Lighthouse said...

I hesitated to comment yesterday, so this may be little read. However, I tend to agree with Monkey Momma. Facts to reinforce her argument, 1-4 per 2012 M.Call account of the US Census Bureau’s 2011 American Community Survey.

1.) “The median income for Allentown families has fallen from an estimated $38,760 in 2007 to $30,784 in 2011.” (compare to $49,120/$45,019 for Bethlehem)

2.) “24.6 percent of families had incomes below poverty in 2011, up from 14.6 percent four years ago.”

3.) “2008, 19.5 had no health insurance; in 2011 the number rose to 26.9 percent.”

4.) The article notes: “Alan Jennings, executive director of the (CACLV), said part of the reason for local hard times lies outside of the area. Lower-income people are moving into Allentown for its relatively cheap housing.”

5.) According to City-Data.com, in 2009 43.8% of Allentown children lived below the poverty line, compared to 16.8% statewide.

The problems of the Allentown School District are heavily a by-product of the reality of Allentown demographics, not the other way around. I agree with the posters that the solution is not to simply divide the district and assimilate them into surrounding districts. That does not erase the reality. Going to “better” Parkland, etc, is not going to erase the fact that the bus still drops you back off in poverty.

Besides academics, one could even look at sports. A district with the student population of Allentown, should be able to produce strong teams. Go to any football game this fall at school playing Dieruff or Allen. You will see small teams and bands, and hardly community support in the stands.

Unfortunately, I do not have a counter-solution to offer. While I have not been in favor of the corporate welfare of the NIZ, if in time some gentrification of Allentown brings money into Allentown instead of the vicious cycle of poverty/cheap housing attracting yet more poverty/cheap housing, perhaps it will have a silver lining. Unfortunately, that will take a generation to play out, if ever.

Anonymous said...

Good info, Lighthouse.

Your stats don't even list another key component that sets ASD apart. That is, the language barrier.

MANY ASD kids come to school with little to no ability to speak, read or write English. In addition, no one at home is of any help! They are even LESS capable. I've seen it many times over many years.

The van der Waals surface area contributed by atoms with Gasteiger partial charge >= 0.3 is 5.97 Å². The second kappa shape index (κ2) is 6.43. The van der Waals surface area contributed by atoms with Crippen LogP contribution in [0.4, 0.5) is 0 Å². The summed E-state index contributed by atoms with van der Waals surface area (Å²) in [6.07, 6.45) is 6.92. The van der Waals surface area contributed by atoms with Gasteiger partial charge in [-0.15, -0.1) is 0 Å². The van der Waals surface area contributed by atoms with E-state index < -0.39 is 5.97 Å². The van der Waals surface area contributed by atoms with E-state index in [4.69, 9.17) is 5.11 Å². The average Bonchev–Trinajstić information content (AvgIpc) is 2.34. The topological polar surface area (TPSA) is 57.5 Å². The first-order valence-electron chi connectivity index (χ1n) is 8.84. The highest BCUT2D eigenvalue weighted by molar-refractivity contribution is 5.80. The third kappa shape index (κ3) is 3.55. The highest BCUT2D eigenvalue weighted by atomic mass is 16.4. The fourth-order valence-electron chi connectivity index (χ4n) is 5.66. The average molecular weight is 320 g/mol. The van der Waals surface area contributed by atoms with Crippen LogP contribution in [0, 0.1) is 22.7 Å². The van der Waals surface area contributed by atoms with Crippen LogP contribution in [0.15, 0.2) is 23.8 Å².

Some test-takers, huh?

To make matters worse some of the kids come to ASD with NO prior school records. It is not at all unusual for the administration to look at a child and determine "He looks like a sixth grader" and there he goes!

Allentown is forced to be an 'educational triage center.' There is a state of confusion many times greater than surrounding districts. Add in families moving from one apartment to another, in what seems to be every other month, there is a total lack of instructional continuity. It is not unusual for a September class of 30 kids to have a 60-75% turnover rate.

ASD teachers and administrators should be given medals!

Fred Windish

Bernie O'Hare said...

Fred is a former ASD teacher, and I defer to him on the problems there.

monkey momma said...

Great details, Lighthouse. Very interesting!

Mr. Windish, when I say "hire back teachers," I don't necessarily mean decreased class size. I mean, get back the teachers who brought joy to school - the art, gym, music and library teachers. The so-called "specials." These classes can make many children love school. The specials have been absolutely decimated by recent budget cuts in ASD. (Parkland continues to have these specials at their schools, but not without great difficulty.) There is a positive spill-over effect onto core academics when artistic and physical elements are incorporated into a child's school day. Those are the teachers that need to return!

But I would agree a smaller class size is certainly preferable.

I wonder what the business leaders of Allentown had to say about the educational system here?

monkey momma said...

Oh, and I absolutely agree that the ASD teachers and staff deserve medals. They do a great job every day, and they deserve our collective thanks!

Anonymous said...

Momma,

What an amazing reply! I started out teaching Industrial Arts (shop). In later years, we developed into Technology Education. I WAS one of those 'specials.'

By the way, thanks to the Trexler Trust, and others back then, we created a uniquely designed Technology Education program geared specially for urban schools. It garnered statewide acclaim. We were doing some things BEFORE Parkland did them!

And now, POOF! (in ASD)

There is no question, the loss of the specialist areas is very sad.

Anonymous said...

Catty will jump at this opportunity!

Anonymous said...

It is just best to keep the ASD the way it is. Sometimes it is better to just leave things alone.